In 2009 Jeff Davis was appointed CEO of Perficient, Inc. (NASDAQ:PRFT). This analysis aims first to contrast CEO compensation with other companies that have similar market capitalization. After that, we will consider the growth in the business. Third, we’ll reflect on the total return to shareholders over three years, as a second measure of business performance. The aim of all this is to consider the appropriateness of CEO pay levels.
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How Does Jeff Davis’s Compensation Compare With Similar Sized Companies?
At the time of writing our data says that Perficient, Inc. has a market cap of US$838m, and is paying total annual CEO compensation of US$3.8m. (This figure is for the year to 2017). We think total compensation is more important but we note that the CEO salary is lower, at US$597k. We looked at a group of companies with market capitalizations from US$400m to US$1.6b, and the median CEO compensation was US$2.2m.
Thus we can conclude that Jeff Davis receives more in total compensation than the median of a group of companies in the same market, and of similar size to Perficient, Inc.. However, this doesn’t necessarily mean the pay is too high. We can get a better idea of how generous the pay is by looking at the performance of the underlying business.
You can see a visual representation of the CEO compensation at Perficient, below.
Is Perficient, Inc. Growing?
On average over the last three years, Perficient, Inc. has shrunk earnings per share by 3.7% each year. Its revenue is up 4.3% over last year.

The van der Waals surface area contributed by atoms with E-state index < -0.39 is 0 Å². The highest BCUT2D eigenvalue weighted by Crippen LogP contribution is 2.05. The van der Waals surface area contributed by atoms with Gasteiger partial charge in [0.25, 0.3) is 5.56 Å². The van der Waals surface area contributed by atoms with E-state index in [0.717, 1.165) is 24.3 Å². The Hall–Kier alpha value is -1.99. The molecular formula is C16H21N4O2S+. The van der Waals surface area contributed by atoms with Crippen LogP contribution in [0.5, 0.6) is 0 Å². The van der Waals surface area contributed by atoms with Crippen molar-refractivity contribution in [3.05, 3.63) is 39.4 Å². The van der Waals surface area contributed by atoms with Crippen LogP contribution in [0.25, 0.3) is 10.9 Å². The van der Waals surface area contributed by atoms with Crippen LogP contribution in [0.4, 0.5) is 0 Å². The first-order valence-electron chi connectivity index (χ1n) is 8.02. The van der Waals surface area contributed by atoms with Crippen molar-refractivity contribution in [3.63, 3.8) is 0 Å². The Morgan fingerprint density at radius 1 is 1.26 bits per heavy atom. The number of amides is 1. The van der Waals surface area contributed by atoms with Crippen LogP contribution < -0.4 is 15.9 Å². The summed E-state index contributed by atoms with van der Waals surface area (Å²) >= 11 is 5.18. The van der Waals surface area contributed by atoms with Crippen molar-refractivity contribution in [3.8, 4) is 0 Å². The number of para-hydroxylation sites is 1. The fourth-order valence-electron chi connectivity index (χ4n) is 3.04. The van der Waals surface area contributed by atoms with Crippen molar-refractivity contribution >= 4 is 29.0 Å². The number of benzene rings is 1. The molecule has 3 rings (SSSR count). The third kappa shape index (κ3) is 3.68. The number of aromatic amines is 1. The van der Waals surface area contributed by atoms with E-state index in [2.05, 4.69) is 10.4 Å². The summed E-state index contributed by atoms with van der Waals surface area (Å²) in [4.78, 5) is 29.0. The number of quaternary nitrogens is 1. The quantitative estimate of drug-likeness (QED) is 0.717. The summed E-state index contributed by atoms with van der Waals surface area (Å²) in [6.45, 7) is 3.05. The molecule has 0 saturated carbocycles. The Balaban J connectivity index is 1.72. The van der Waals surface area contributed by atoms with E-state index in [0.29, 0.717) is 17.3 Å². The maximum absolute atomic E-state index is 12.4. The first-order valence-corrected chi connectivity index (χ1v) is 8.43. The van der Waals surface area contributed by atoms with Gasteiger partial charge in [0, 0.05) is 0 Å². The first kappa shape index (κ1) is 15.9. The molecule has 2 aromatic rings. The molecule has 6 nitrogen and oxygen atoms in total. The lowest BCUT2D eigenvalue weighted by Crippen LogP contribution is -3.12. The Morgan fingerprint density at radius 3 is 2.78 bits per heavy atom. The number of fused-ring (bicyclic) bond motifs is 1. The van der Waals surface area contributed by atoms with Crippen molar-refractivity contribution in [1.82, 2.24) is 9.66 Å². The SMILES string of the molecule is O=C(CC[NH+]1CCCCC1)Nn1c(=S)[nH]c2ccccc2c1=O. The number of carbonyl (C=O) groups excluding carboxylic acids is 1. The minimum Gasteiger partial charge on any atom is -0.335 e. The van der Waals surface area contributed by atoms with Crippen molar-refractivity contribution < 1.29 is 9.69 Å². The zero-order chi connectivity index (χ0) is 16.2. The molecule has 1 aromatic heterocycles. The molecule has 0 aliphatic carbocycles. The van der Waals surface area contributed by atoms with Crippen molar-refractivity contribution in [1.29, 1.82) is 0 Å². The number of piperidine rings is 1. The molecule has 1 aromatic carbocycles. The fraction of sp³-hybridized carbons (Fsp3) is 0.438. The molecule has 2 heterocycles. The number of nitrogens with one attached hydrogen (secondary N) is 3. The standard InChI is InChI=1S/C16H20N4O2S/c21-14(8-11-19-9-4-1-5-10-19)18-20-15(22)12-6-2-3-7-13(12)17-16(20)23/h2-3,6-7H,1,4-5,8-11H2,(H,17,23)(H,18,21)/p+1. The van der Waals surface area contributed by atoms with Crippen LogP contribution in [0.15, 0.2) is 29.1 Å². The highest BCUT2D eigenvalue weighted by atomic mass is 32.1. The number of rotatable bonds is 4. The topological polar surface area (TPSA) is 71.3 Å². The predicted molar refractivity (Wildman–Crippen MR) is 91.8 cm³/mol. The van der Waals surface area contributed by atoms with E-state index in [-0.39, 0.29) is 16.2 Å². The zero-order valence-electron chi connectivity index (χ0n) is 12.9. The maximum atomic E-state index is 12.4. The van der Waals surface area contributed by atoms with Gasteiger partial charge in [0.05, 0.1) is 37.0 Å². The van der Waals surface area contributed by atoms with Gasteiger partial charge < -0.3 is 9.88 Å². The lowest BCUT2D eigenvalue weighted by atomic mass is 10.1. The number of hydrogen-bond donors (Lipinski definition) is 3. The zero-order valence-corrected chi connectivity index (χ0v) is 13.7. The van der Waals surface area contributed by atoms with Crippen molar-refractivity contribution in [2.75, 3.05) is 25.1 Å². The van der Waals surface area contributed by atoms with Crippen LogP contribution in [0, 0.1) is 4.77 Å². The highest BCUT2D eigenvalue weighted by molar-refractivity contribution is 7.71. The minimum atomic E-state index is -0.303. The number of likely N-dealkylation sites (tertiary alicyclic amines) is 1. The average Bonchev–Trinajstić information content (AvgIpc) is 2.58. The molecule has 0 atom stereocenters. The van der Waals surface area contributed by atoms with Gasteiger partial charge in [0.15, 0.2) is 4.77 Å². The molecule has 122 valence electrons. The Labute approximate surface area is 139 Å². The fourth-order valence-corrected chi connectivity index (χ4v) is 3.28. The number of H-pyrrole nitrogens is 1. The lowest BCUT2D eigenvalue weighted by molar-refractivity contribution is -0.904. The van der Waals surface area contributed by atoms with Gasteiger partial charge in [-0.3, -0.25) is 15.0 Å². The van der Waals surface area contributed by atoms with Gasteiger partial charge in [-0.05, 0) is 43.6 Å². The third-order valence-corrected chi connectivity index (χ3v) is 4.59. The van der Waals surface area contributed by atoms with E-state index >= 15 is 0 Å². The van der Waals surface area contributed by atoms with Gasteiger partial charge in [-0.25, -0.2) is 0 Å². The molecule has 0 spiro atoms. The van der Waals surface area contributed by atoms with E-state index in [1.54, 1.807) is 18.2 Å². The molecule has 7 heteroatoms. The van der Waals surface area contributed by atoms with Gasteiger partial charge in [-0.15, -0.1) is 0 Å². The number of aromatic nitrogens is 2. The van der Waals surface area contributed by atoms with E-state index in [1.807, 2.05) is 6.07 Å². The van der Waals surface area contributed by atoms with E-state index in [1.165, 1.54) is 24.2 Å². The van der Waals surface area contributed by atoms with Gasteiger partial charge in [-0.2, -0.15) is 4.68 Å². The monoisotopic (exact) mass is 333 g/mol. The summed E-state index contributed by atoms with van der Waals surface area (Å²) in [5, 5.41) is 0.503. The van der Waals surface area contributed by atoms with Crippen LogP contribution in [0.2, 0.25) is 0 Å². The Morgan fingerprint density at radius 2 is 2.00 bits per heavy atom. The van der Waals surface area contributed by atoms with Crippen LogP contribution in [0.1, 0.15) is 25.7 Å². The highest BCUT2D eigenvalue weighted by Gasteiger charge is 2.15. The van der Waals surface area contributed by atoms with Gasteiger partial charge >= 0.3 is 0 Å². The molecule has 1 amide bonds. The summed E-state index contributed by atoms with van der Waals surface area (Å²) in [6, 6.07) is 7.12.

Unfortunately, earnings per share have trended lower over the last three years. And the modest revenue growth over 12 months isn’t much comfort against the reduced earnings per share. It’s hard to argue the company is firing on all cylinders, so shareholders might be averse to high CEO remuneration.
You might want to check this free visual report on analyst forecasts for future earnings.
Has Perficient, Inc. Been A Good Investment?
Perficient, Inc. has served shareholders reasonably well, with a total return of 32% over three years. But they probably don’t want to see the CEO paid more than is normal for companies around the same size.
We compared the total CEO remuneration paid by Perficient, Inc., and compared it to remuneration at a group of similar sized companies. As discussed above, we discovered that the company pays more than the median of that group.
Earnings per share have not grown in three years, and the revenue growth fails to impress us.
While shareholder returns are acceptable, they don’t delight. So we think more research is needed, but we don’t think the CEO underpaid. So you may want to check if insiders are buying Perficient shares with their own money (free access).
Or you might prefer this data-rich interactive visualization of historic revenue and earnings.
To help readers see past the short term volatility of the financial market, we aim to bring you a long-term focused research analysis purely driven by fundamental data. Note that our analysis does not factor in the latest price-sensitive company announcements.
The author is an independent contributor and at the time of publication had no position in the stocks mentioned. For errors that warrant correction please contact the editor at firstname.lastname@example.org.